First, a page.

The small town of Burkesville, seat of Cumberland County, lies on the highway to Dale Hollow Lake. The curvy drive on the John Muir Highway down to Dale Hollow is beautiful: cattle and hay rolls in the fields, good stands of hardwoods, rustic barns with quilt patterns painted on them, and modest-sized country homes. The Kingsford charcoal plant near Summer Shade and a few lumber companies testify to the importance of trees in this area. I’ll bet that many locals don’t know why this is called the John Muir Highway. Well, the little bearded tree hugger walked from Indiana to...

  10. Derby Region
    (pp. 241-290)

    The barbecue safarian could easily pass up Big Kahuna, and that would be a shame because the Big Kahuna special—a half-pound of thinly sliced smoked beef from a “special” cut of steer layered up on a garlic-spread hoagie roll and topped with a sweet and spicy sauce with strong hints of molasses—stands as one of the tastiest and oddballish creations I’ve seen at a Kentucky barbecue restaurant. Owner Frank Hewes, with roots in Los Angeles and Texas, brings beef into pork country and gives it a far west of West Coast flavor with his rubs and sauces, including...

  11. Northern Kentucky River Region
    (pp. 291-293)

    There’s not much barbecue in northern Kentucky other than chains like Smokey Bones and Famous Dave’s. I ate at four barbecue places in this region, and only one made the cut, Tina’s in Carrollton. Two places didn’t make my highly subjective good list because they serve a heavily sauced sloppy joe–style pork sandwich. The other place that didn’t pass muster served way-saucy ribs that tasted old, along with beans and potato salad right out of food-service jugs. Now, if I had world enough and time, I’d return to these places and sample other things on the menu. It’s highly...

  12. Bluegrass Region
    (pp. 294-321)

    The finale of my statewide barbecue tour took place in the state capital, capping my journeys with a touch of symbolism. The big cemetery in Frankfort—the one with great views of the capitol building and the Kentucky River—holds at least some of the relocated bones of Daniel Boone, along with an impressive monument. Boone explored unfamiliar territories. I’ve explored new barbecue territories. The connections are stunning! Where’s my long rifle?

    I’m glad the lawmakers in Frankfort finally have a local place to eat barbecue, the food of the people.

    When I met Frankfort dweller Charlie Winter at Staxx...

  13. Appalachian Region
    (pp. 322-331)

    I stopped at the fire department in Winchester, Kentucky, east of Lexington in Clark County, to get recommendations for barbecue places in the area. A fireman, whose name I never got, talked to me awhile about barbecue in the mountains. This fellow, originally from Morehead in Rowan County, said mountain people were smoking whole hogs regularly and having big parties where they smoke lots of meats. He has a custom cooker he built himself—a “redneck rig” he called it—assembled from various found items, including a food warmer from a restaurant, and it has lots of racks in it...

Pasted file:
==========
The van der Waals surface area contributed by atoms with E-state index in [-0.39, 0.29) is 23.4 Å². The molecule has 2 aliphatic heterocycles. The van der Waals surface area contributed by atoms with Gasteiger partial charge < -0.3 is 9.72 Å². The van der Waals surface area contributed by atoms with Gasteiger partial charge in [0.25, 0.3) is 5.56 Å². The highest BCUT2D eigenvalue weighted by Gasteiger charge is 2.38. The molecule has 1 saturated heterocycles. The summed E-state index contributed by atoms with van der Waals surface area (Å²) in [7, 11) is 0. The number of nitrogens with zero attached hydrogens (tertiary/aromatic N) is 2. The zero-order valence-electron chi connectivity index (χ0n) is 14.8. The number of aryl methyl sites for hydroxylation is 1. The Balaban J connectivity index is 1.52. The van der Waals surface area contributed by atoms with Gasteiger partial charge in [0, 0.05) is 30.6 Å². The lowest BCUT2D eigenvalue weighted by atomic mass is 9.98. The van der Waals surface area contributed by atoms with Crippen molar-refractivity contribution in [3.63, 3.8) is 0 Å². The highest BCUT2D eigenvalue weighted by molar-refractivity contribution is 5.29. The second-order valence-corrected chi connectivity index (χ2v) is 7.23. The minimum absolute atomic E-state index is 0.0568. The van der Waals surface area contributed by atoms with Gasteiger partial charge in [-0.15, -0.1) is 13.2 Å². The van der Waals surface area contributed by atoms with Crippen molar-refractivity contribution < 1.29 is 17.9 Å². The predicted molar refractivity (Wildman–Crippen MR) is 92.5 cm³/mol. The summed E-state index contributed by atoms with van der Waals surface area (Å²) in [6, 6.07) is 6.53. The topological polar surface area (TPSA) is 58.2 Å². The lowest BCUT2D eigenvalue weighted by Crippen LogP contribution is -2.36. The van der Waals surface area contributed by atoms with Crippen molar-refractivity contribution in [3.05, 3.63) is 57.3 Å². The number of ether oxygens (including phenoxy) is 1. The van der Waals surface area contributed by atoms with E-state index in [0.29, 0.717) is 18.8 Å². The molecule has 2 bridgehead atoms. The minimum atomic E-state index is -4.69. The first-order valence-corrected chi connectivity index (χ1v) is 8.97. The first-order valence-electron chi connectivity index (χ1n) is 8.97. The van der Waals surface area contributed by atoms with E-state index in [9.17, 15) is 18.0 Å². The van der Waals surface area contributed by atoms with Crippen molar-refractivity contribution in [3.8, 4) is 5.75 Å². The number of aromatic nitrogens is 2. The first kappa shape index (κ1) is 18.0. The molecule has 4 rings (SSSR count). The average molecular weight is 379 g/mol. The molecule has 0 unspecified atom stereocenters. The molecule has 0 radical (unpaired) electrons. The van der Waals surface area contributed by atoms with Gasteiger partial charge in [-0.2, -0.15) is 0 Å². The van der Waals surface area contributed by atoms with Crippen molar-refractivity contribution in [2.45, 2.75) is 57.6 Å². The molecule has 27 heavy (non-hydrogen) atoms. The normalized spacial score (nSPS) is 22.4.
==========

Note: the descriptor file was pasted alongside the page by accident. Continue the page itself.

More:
14. “Wrap it up, son! The sun’s almost up.”
    (pp. 332-334)

    I’m nearly out of gas. The Ford Ranger died, and I’ve eaten at nearly every barbecue place in the state. I gained twenty-five pounds and lost twenty of them. I’ve talked with some wonderful people, soiled several shirts with dripping grease and sauces, improved my photography skills, and cultivated some strong opinions about what makes excellent barbecue.

    It’s common in books such as this to ponder the future of the subject at hand. Here’s a stab at it.

    In “A History of Barbecue in the Mid-South Region,” a chapter of Veteto and Maclin’sThe Slaw and the Slow Cooked,barbecue...

  15. Wes’s Great Kentucky Barbecue Feast Favorite Dishes from My Travels
    (pp. 335-340)

    British celebrity chef Marco Pierre White toured the United Kingdom several years ago searching for special foods. His discoveries, televised asMarco’s Great British Feast,culminated in a huge meal featuring the best of British cuisine. In this spirit, I offer you Wes’s Great Kentucky Barbecue Feast—a collection of my favorite smoked meats, sides, and desserts from my tour of the Commonwealth....

  16. Acknowledgments
    (pp. 341-344)
  17. Selected Bibliography
    (pp. 345-348)
  18. Index
    (pp. 349-356)